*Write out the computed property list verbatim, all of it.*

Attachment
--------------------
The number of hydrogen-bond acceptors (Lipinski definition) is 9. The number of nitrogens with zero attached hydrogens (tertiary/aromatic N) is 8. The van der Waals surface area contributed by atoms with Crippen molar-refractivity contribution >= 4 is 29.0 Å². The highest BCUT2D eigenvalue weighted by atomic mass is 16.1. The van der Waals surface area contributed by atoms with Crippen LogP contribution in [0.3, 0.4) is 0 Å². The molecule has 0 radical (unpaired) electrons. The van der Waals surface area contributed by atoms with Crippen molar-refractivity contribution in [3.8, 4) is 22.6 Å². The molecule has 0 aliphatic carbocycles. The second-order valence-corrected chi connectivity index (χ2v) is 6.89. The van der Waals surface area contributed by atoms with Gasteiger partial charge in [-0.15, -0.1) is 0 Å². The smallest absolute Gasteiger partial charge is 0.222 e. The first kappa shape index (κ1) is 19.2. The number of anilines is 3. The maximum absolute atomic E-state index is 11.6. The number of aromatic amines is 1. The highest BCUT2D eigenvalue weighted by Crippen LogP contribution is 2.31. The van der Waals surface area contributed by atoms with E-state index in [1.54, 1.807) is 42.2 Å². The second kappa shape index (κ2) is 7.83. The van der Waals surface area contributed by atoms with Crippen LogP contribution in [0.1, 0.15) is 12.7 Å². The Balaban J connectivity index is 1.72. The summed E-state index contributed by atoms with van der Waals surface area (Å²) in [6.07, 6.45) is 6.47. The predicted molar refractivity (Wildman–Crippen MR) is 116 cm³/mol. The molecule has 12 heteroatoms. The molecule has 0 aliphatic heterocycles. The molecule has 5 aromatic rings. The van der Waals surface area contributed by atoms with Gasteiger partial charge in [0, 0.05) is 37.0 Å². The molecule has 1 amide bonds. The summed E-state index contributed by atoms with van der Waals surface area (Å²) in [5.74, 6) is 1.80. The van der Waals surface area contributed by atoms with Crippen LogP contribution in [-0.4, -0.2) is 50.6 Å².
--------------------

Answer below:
The number of hydrogen-bond acceptors (Lipinski definition) is 9. The number of nitrogens with zero attached hydrogens (tertiary/aromatic N) is 8. The van der Waals surface area contributed by atoms with Crippen molar-refractivity contribution >= 4 is 29.0 Å². The highest BCUT2D eigenvalue weighted by atomic mass is 16.1. The van der Waals surface area contributed by atoms with Crippen LogP contribution in [0.3, 0.4) is 0 Å². The molecule has 0 radical (unpaired) electrons. The van der Waals surface area contributed by atoms with Crippen molar-refractivity contribution in [3.8, 4) is 22.6 Å². The molecule has 0 aliphatic carbocycles. The second-order valence-corrected chi connectivity index (χ2v) is 6.89. The van der Waals surface area contributed by atoms with Gasteiger partial charge in [-0.15, -0.1) is 0 Å². The smallest absolute Gasteiger partial charge is 0.222 e. The first kappa shape index (κ1) is 19.2. The number of anilines is 3. The maximum absolute atomic E-state index is 11.6. The number of aromatic amines is 1. The highest BCUT2D eigenvalue weighted by Crippen LogP contribution is 2.31. The van der Waals surface area contributed by atoms with E-state index in [1.54, 1.807) is 42.2 Å². The second kappa shape index (κ2) is 7.83. The van der Waals surface area contributed by atoms with Crippen LogP contribution in [0.1, 0.15) is 12.7 Å². The Balaban J connectivity index is 1.72. The summed E-state index contributed by atoms with van der Waals surface area (Å²) in [6.07, 6.45) is 6.47. The predicted molar refractivity (Wildman–Crippen MR) is 116 cm³/mol. The molecule has 12 heteroatoms. The molecule has 0 aliphatic heterocycles. The molecule has 5 aromatic rings. The van der Waals surface area contributed by atoms with Gasteiger partial charge in [0, 0.05) is 37.0 Å². The molecule has 1 amide bonds. The summed E-state index contributed by atoms with van der Waals surface area (Å²) in [5.74, 6) is 1.80. The van der Waals surface area contributed by atoms with Crippen LogP contribution in [-0.4, -0.2) is 50.6 Å².